Genetic evidence for subspecies differentiation of the Himalayan marmot, <i>Marmota himalayana</i>, in the Qinghai-Tibet Plateau
by Jingyan Yan, Hongjian Chen, Gonghua Lin, Qian Li, Jiarui Chen, Wen Qin, Jianping Su, Tongzuo ZhangThe primary host of plague in the Qinghai-Tibet Plateau (QTP), China, is Marmota himalayana, which plays an essential role in the maintenance, transmission, and prevalence of plague. To achieve a more clear insight into the differentiation of M. himalayana, complete cytochrome b (cyt b) gene and 11 microsatellite loci were analyzed for a total of 423 individuals from 43 localities in the northeast of the QTP. Phylogenetic analyses with maximum likelihood and Bayesian inference methods showed that all derived haplotypes diverged into two primary well-supported monophyletic lineages, I and II, which corresponded to the referential sequences of two recognized subspecies, M. h. himalayana and M. h. robusta, respectively. The divergence between the two lineages was estimated to be at about 1.03 million years ago, nearly synchronously with the divergence between M. baibacina and M. kastschenkoi and much earlier than that between M. vancouverensis and M. caligata. Genetic structure analyses based on the microsatellite dataset detected significant admixture between the two lineages in the mixed region, which verified the intraspecies level of the differentiation between the two lineages. Our results for the first time demonstrated the coexistence of M. h. himalayana and M. h. robusta, and also, determined the distribution range of the two subspecies in the northeast of QTP. We provided fundamental information for more effective plague control in the QTP.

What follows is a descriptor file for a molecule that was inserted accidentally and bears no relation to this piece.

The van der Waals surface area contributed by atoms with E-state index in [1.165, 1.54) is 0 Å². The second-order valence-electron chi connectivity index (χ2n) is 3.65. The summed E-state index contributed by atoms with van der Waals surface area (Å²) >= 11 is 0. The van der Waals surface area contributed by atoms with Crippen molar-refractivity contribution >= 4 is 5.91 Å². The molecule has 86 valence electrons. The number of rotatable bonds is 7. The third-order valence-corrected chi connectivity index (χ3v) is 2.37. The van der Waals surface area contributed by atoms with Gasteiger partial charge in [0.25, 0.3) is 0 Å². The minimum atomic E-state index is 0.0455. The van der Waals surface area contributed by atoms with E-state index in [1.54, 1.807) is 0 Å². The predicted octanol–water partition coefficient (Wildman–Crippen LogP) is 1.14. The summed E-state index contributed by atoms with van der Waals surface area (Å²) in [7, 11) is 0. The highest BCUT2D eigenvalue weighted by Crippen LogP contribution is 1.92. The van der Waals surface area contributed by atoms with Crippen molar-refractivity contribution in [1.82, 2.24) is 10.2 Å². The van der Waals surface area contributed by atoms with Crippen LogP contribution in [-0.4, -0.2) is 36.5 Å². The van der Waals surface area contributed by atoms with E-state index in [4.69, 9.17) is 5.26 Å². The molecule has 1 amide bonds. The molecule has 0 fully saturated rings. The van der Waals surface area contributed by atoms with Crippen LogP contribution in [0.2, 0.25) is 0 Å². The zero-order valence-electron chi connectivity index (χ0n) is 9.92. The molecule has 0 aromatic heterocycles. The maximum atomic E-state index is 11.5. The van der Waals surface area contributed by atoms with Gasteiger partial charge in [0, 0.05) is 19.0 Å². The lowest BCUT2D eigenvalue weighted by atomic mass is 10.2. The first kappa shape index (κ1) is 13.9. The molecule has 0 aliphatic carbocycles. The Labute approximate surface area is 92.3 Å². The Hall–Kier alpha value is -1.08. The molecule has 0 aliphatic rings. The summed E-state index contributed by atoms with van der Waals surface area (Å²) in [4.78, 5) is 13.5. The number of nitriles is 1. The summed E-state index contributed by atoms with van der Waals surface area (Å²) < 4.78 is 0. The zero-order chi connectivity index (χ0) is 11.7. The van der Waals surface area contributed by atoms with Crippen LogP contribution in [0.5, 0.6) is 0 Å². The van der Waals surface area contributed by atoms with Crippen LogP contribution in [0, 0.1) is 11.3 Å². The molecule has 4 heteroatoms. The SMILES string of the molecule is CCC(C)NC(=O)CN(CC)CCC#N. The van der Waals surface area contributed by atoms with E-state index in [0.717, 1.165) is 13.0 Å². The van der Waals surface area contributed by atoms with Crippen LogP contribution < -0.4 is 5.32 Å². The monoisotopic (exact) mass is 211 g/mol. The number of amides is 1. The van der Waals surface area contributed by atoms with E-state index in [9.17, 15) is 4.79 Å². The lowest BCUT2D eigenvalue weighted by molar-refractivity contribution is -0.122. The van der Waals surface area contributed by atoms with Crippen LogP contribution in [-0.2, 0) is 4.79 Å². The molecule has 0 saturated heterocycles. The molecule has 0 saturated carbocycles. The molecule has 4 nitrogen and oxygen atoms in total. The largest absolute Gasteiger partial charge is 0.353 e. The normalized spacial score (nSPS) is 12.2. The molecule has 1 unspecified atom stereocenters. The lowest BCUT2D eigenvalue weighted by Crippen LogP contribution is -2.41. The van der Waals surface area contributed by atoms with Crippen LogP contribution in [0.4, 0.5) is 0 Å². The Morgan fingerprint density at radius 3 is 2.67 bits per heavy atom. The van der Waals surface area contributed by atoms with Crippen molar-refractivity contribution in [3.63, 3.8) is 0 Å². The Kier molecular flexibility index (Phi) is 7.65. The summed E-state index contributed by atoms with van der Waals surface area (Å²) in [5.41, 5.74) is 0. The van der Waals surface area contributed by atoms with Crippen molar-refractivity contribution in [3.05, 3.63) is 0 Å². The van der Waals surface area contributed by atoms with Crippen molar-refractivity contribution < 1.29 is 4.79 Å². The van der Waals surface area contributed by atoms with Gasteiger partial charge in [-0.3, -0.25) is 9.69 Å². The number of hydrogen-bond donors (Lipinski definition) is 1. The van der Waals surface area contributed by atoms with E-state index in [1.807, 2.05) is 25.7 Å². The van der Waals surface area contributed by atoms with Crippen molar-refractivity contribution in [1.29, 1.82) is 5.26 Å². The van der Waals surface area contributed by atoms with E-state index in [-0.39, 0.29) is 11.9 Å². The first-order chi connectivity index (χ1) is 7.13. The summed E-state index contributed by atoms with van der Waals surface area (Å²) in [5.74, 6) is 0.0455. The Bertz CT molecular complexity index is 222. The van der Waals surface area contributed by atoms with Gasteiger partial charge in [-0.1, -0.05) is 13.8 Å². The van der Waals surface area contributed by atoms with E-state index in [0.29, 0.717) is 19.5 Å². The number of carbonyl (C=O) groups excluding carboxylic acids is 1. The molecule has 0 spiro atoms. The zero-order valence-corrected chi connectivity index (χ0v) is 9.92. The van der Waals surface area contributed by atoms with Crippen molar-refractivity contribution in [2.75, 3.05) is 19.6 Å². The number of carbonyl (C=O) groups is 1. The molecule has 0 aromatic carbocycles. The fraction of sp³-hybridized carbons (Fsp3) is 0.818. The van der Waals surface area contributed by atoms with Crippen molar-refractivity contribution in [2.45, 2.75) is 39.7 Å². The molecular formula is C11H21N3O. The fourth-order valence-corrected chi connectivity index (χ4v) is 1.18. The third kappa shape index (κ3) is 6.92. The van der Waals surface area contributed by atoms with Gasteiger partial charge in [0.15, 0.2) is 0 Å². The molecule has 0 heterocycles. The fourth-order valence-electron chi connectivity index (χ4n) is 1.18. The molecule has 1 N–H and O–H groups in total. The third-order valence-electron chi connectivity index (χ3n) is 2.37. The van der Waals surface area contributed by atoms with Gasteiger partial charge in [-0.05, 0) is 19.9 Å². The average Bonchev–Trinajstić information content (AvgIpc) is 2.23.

Publisher URL: http://journals.plos.org/plosone/article
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